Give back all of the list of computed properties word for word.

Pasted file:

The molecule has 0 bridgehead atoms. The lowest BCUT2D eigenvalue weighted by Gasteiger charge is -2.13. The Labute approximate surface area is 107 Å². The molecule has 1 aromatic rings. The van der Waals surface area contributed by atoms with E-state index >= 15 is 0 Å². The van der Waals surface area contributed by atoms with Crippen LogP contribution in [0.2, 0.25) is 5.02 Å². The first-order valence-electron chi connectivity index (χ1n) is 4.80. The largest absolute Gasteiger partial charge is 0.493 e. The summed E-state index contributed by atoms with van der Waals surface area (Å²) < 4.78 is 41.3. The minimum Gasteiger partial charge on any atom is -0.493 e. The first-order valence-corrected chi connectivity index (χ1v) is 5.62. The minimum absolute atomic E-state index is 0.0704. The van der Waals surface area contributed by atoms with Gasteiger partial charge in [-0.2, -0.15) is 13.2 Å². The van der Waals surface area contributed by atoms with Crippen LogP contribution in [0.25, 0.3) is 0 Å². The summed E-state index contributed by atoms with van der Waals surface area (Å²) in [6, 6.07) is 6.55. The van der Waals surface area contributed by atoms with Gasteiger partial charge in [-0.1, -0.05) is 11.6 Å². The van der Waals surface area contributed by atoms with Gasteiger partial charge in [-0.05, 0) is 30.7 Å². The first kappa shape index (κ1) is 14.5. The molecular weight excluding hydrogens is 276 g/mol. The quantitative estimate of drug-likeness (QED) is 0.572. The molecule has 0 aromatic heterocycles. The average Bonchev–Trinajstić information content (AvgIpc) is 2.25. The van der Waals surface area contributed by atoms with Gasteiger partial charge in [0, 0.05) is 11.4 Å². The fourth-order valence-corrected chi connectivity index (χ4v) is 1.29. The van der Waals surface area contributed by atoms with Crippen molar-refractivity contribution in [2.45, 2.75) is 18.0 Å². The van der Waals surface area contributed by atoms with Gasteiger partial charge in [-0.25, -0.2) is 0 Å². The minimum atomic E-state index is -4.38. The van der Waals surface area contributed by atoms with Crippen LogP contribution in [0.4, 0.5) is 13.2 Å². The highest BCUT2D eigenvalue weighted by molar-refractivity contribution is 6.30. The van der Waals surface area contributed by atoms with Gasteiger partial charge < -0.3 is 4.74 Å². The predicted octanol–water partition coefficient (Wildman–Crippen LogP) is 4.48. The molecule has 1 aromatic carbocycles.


The molecule has 0 bridgehead atoms. The lowest BCUT2D eigenvalue weighted by Gasteiger charge is -2.13. The Labute approximate surface area is 107 Å². The molecule has 1 aromatic rings. The van der Waals surface area contributed by atoms with E-state index >= 15 is 0 Å². The van der Waals surface area contributed by atoms with Crippen LogP contribution in [0.2, 0.25) is 5.02 Å². The first-order valence-electron chi connectivity index (χ1n) is 4.80. The largest absolute Gasteiger partial charge is 0.493 e. The summed E-state index contributed by atoms with van der Waals surface area (Å²) < 4.78 is 41.3. The minimum Gasteiger partial charge on any atom is -0.493 e. The first-order valence-corrected chi connectivity index (χ1v) is 5.62. The minimum absolute atomic E-state index is 0.0704. The van der Waals surface area contributed by atoms with Gasteiger partial charge in [-0.2, -0.15) is 13.2 Å². The van der Waals surface area contributed by atoms with Crippen LogP contribution in [0.25, 0.3) is 0 Å². The summed E-state index contributed by atoms with van der Waals surface area (Å²) in [6, 6.07) is 6.55. The van der Waals surface area contributed by atoms with Gasteiger partial charge in [-0.1, -0.05) is 11.6 Å². The van der Waals surface area contributed by atoms with Gasteiger partial charge in [-0.05, 0) is 30.7 Å². The first kappa shape index (κ1) is 14.5. The molecular weight excluding hydrogens is 276 g/mol. The quantitative estimate of drug-likeness (QED) is 0.572. The molecule has 0 aromatic heterocycles. The average Bonchev–Trinajstić information content (AvgIpc) is 2.25. The van der Waals surface area contributed by atoms with Gasteiger partial charge in [0, 0.05) is 11.4 Å². The fourth-order valence-corrected chi connectivity index (χ4v) is 1.29. The van der Waals surface area contributed by atoms with Crippen molar-refractivity contribution in [2.45, 2.75) is 18.0 Å². The van der Waals surface area contributed by atoms with Gasteiger partial charge in [-0.25, -0.2) is 0 Å². The minimum atomic E-state index is -4.38. The van der Waals surface area contributed by atoms with Crippen LogP contribution in [0.4, 0.5) is 13.2 Å². The highest BCUT2D eigenvalue weighted by molar-refractivity contribution is 6.30. The van der Waals surface area contributed by atoms with Gasteiger partial charge < -0.3 is 4.74 Å². The predicted octanol–water partition coefficient (Wildman–Crippen LogP) is 4.48. The molecule has 1 aromatic carbocycles.